Wilbert Rideau

Wilbert Rideau was editor of The Angolite, a prison newsmagazine that during his tenure was nominated seven times for a National Magazine Award. While in prison, he was a correspondent for NPR’s Fresh Air; coproduced and narrated a radio documentary, “Tossing Away the Keys,” for NPR’s All Things Considered; collaborated on “In for Life” for ABC-TV’s Day One; and codirected the Academy Award–nominated film The Farm: Angola, USA. He is the recipient of a George Polk Award and a Robert F. Kennedy Journalism Award, among others. He was awarded a Soros Justice Fellowship in 2007 and works as a consultant with the Federal Death Penalty Resource Counsel Project. He lives in Louisiana.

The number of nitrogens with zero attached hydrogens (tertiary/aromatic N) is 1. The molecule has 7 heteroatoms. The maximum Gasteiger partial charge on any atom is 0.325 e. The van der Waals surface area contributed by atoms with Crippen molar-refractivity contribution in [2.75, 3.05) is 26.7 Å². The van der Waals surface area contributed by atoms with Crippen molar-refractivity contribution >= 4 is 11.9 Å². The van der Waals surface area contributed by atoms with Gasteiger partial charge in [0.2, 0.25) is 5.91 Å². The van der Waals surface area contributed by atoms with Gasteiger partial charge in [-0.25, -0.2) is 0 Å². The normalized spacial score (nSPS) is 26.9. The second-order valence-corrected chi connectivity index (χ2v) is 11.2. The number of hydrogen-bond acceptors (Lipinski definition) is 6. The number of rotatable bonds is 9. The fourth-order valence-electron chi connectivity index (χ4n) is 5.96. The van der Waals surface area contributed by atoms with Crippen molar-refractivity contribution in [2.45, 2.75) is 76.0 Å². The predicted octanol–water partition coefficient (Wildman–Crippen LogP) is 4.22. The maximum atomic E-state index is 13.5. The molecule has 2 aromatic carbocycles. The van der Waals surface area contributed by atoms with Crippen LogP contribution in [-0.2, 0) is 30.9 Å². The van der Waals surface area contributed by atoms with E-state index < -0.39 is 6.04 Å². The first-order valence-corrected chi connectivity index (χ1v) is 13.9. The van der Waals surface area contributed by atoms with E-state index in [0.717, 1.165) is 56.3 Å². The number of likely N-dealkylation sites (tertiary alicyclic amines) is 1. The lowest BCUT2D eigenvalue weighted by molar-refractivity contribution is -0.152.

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In 1961 Lake Charles, Louisiana, a 19-year-old black man named Wilbert Rideau robbed a bank.

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Wilbert Rideau, a black man unjustly sentenced to death when he was nineteen for having killed a white woman in a botched bank robbery in 1961, spent 44 years in Louisiana prisons, the most notorio